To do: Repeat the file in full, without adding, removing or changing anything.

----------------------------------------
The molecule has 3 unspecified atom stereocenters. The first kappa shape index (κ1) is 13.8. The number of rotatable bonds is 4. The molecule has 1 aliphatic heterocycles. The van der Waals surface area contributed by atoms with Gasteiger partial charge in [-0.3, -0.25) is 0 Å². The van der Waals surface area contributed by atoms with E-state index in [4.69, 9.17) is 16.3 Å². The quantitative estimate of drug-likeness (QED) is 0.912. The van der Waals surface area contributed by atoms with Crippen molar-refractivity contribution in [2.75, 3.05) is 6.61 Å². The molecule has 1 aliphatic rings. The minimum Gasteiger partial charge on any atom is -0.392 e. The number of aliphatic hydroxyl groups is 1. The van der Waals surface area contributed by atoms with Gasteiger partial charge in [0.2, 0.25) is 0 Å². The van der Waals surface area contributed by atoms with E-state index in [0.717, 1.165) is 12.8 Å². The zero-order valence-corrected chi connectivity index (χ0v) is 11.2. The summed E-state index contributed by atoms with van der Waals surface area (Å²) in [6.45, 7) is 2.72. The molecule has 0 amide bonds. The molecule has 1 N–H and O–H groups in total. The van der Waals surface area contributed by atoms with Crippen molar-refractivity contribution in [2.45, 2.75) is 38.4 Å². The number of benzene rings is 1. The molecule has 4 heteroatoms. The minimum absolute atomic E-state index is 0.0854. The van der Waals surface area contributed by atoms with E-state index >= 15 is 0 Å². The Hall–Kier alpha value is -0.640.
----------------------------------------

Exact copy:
The molecule has 3 unspecified atom stereocenters. The first kappa shape index (κ1) is 13.8. The number of rotatable bonds is 4. The molecule has 1 aliphatic heterocycles. The van der Waals surface area contributed by atoms with Gasteiger partial charge in [-0.3, -0.25) is 0 Å². The van der Waals surface area contributed by atoms with E-state index in [4.69, 9.17) is 16.3 Å². The quantitative estimate of drug-likeness (QED) is 0.912. The van der Waals surface area contributed by atoms with Crippen molar-refractivity contribution in [2.75, 3.05) is 6.61 Å². The molecule has 1 aliphatic rings. The minimum Gasteiger partial charge on any atom is -0.392 e. The number of aliphatic hydroxyl groups is 1. The van der Waals surface area contributed by atoms with Gasteiger partial charge in [0.2, 0.25) is 0 Å². The van der Waals surface area contributed by atoms with E-state index in [0.717, 1.165) is 12.8 Å². The zero-order valence-corrected chi connectivity index (χ0v) is 11.2. The summed E-state index contributed by atoms with van der Waals surface area (Å²) in [6.45, 7) is 2.72. The molecule has 0 amide bonds. The molecule has 1 N–H and O–H groups in total. The van der Waals surface area contributed by atoms with Crippen molar-refractivity contribution in [2.45, 2.75) is 38.4 Å². The number of benzene rings is 1. The molecule has 4 heteroatoms. The minimum absolute atomic E-state index is 0.0854. The van der Waals surface area contributed by atoms with E-state index >= 15 is 0 Å². The Hall–Kier alpha value is -0.640.